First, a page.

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  18th CROI
Conference on Retroviruses
and Opportunistic Infections
Boston, MA
February 27 - March 2, 2011
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Duration of PIs or NNRTIs Has No Consistent Impact on Non-AIDS Cancer Rates
  18th Conference on Retroviruses and Opportunistic Infections, February 27-March 2, 2011, Boston
Mark Mascolini
Duration of treatment with a protease inhibitor (PI) or nonnucleoside (NNRTI) had no significant impact on incidence of major non-AIDS cancers in a large analysis of patients seen in California's Kaiser Permanente system [1]. There were trends to lower prostate cancer incidence with each year of PI therapy, and to higher anal cancer incidence with each year of PI therapy. But Kaiser investigators cautioned that those trends must be examined in larger and longer studies. Longer duration of both PIs and NNRTIs was associated with lower incidence of two AIDS cancers, Kaposi sarcoma and non-Hodgkin lymphoma.
Rates of certain non-AIDS cancers appear to be rising in the combination antiretroviral era. But because few studies have analyzed the potential impact of antiretroviral duration on new cancer diagnoses (incidence), Kaiser researchers planned this analysis of the database from their integrated healthcare system.
The study group included 12,872 HIV-positive Kaiser members seen from 1996 through 2008. The researchers excluded anyone under 18 years old and anyone without complete pharmacy records for PIs and NNRTIs. Using Kaiser HIV and cancer registries, they identified 313 cases of Kaposi sarcoma, 159 cases of non-Hodgkin lymphoma, 52 anal cancers, 42 prostate cancers, 40 lung cancers, and 29 cases of Hodgkin lymphoma. Other cancers occurred too infrequently to support statistical analysis.
The Kaiser team tracked patients from enrollment in the Kaiser system until cancer diagnosis, death, withdrawal from the Kaiser system, or the end of 2008. They computed incidence and rate ratios according to duration of PI or NNRTI use: 0, 1, 2, 3, 4, or 5 or more years. Potential confounders considered in their statistical analysis were age, gender, race/ethnicity, calendar year, smoking, alcohol/drug abuse, overweight/obesity, initial CD4 count, HIV transmission risk, and duration of HIV infection.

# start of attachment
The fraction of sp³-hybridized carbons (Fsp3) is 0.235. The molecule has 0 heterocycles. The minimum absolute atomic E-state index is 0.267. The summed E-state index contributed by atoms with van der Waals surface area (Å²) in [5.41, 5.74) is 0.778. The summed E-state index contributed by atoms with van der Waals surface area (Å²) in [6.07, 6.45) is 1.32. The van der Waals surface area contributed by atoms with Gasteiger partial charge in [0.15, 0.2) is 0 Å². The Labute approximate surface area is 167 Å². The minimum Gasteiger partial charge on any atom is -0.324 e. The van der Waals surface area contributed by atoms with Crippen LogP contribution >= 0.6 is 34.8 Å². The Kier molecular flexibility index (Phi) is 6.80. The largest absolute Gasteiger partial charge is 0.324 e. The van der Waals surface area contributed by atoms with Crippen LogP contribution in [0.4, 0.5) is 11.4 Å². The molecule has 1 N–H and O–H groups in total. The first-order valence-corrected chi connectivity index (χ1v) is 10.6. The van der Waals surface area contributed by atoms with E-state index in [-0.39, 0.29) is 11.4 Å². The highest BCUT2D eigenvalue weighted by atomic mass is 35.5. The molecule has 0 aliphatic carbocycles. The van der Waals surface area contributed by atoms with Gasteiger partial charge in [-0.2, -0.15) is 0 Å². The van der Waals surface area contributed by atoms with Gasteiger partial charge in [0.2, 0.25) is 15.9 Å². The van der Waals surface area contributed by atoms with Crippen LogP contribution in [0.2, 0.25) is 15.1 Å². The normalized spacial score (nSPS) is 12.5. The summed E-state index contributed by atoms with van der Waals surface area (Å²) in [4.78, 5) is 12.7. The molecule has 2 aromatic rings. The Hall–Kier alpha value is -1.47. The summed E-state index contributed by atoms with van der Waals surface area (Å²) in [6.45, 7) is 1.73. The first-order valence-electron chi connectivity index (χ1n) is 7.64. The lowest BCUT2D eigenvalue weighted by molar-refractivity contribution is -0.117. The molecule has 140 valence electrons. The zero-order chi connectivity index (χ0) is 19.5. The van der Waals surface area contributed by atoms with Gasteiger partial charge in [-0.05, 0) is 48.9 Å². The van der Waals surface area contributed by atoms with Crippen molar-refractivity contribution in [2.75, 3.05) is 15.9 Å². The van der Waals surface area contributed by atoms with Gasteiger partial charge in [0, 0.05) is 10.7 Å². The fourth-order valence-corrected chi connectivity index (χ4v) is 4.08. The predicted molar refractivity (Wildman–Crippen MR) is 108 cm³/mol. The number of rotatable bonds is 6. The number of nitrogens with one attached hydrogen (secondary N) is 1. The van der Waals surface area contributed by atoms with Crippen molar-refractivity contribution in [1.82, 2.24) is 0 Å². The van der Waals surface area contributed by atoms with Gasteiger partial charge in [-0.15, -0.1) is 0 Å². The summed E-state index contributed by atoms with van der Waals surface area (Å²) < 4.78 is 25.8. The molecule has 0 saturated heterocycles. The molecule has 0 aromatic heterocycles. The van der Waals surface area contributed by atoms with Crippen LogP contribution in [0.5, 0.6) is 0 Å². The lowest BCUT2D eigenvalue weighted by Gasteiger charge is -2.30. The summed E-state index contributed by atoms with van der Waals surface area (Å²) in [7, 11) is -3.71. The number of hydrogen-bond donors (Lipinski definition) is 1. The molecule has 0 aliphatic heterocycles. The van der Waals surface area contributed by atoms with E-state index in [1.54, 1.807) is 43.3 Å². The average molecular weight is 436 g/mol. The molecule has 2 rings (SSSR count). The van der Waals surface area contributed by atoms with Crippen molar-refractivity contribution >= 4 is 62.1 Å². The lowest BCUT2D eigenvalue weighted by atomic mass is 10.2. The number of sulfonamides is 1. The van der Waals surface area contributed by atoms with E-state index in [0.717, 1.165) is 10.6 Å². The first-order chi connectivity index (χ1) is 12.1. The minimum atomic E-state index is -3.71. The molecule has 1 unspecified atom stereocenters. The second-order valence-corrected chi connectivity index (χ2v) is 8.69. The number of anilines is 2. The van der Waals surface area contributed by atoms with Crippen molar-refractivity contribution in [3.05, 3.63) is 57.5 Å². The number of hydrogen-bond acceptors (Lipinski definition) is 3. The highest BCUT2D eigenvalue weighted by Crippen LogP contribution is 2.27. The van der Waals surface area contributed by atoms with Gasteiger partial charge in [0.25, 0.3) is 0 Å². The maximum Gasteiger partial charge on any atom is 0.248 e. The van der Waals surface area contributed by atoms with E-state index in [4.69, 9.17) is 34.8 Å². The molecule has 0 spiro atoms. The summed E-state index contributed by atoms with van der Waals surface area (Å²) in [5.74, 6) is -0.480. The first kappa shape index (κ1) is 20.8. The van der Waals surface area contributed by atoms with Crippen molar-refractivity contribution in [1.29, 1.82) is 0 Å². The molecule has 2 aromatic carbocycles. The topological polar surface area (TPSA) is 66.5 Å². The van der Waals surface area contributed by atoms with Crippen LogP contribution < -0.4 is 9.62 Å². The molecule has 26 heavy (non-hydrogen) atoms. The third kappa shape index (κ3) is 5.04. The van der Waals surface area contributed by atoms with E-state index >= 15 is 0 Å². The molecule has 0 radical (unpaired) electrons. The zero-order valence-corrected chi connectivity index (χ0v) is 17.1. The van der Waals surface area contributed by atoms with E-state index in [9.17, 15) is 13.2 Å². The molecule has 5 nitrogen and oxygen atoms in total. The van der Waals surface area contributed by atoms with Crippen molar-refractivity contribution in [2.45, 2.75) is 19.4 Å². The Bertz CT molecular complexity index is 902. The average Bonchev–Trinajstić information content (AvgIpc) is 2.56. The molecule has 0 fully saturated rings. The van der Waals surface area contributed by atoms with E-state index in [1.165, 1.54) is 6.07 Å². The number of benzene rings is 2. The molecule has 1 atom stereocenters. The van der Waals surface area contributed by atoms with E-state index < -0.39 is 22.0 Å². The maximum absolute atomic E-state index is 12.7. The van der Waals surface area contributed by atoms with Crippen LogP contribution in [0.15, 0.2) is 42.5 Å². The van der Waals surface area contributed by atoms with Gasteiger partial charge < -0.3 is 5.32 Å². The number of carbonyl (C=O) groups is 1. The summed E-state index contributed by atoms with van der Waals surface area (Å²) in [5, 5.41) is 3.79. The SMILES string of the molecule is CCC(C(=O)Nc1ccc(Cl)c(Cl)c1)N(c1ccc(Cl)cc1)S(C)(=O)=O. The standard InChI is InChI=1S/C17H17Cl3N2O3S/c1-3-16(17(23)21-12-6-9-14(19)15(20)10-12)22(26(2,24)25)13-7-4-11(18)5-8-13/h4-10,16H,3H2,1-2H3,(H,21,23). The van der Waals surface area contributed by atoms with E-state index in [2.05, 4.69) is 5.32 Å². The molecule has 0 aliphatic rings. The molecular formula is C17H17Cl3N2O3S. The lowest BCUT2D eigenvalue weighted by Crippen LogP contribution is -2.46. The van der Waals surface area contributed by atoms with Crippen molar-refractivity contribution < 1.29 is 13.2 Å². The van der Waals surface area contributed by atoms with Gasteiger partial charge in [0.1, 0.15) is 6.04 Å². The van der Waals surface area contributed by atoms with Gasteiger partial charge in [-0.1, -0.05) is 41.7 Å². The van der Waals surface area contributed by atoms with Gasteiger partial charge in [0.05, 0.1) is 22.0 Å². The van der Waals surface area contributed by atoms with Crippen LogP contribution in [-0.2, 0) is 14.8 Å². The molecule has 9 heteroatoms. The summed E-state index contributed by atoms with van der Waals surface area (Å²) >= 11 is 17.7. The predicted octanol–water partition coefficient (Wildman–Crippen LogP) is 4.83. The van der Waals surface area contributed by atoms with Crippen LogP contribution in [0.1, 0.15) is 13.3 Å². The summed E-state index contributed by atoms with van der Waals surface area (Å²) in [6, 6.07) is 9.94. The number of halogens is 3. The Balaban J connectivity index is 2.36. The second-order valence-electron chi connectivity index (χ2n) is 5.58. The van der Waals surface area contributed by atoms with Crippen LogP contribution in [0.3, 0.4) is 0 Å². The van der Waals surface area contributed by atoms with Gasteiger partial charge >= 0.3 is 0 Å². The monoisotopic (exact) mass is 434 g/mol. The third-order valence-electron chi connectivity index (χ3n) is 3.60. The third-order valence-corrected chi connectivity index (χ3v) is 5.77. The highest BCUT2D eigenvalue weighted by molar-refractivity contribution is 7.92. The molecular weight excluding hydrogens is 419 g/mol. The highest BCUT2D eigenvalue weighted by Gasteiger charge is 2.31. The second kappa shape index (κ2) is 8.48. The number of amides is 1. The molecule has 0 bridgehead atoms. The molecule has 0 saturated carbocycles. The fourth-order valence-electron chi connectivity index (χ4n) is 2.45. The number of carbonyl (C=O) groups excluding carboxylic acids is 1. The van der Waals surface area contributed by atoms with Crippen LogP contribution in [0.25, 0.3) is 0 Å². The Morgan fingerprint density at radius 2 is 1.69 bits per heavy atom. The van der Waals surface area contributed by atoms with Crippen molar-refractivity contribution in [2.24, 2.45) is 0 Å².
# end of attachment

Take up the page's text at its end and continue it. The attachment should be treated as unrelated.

Kaiser entry age of the study group averaged 40 years, 90% were men, 76% were gay men, and 56% were white. Known HIV duration averaged 2.7 years, 44% ever smoked, 39% were overweight or obese, and 22% abused alcohol or drugs. These people took a PI for an average 3.6 years or an NNRTI for an average 2.8 years. Total person-years of antiretroviral use were 21,249 for PIs and 15,643 for NNRTI. Total follow-up in the untreated comparison group was 19,479 years.
Kaposi sarcoma incidence dropped 31% with each year of PI therapy (rate ratio [RR] 0.69, 95% confidence interval [CI] 0.62 to 0.77, P < 0.001) and 32% with each year of NNRTI therapy (RR 0.68, 95% CI 0.58 to 0.59, P < 0.001). Incidence of the other AIDS cancer considered, non-Hodgkin lymphoma, also fell at an equivalent rate per year of PIs (16%, RR 0.84, 95% CI 0.78 to 0.91, P < 0.001) and NNRTIs (15%, RR 0.85, 95% CI 0.77 to 0.95, P = 0.004).
Duration of NNRTI therapy had no impact on incidence of anal cancer. Each year of PI therapy was associated with a 9% increase in anal cancer incidence, but that increase was not statistically significant (RR 1.09, 95% CI 0.97 to 1.23, P = 0.15). Each year of PI therapy lowered prostate cancer incidence 9%, but again this change lacked statistical significance (RR 0.91, 95% CI 0.81 to 1.02, P = 0.10). Duration of NNRTI therapy had no impact on prostate cancer incidence.
Duration of PIs or NNRTIs had no measurable effect on incidence of two other non-AIDS cancers, lung cancer and Hodgkin lymphoma.
The Kaiser investigators cautioned that the findings may not apply to women, who made up only 10% of their study population. They cited four strengths of their study: (1) direct evaluation of PI and NNRTI exposure, (2) analysis of a large population-based cohort, (3) comprehensive HIV and cancer ascertainment in the Kaiser system, and (4) statistical adjustment for several cancer risk factors.
Although this study did not directly assess antiretroviral adherence, other analyses of this HIV population found about 80% to 85% adherence measured by pharmacy refill records. The researchers suggested that the borderline associations between PI duration and anal and prostate cancer incidence require further study with longer follow-up. They agreed that differing use of anal Pap smears from center to center could confound the anal cancer results.
1. Michael Silverberg M, Leyden W, Xu X, et al. ART use and risk of cancer in HIV patients. 18th Conference on Retroviruses and Opportunistic Infections. February 27-March 2, 2011. Boston. Abstract 81.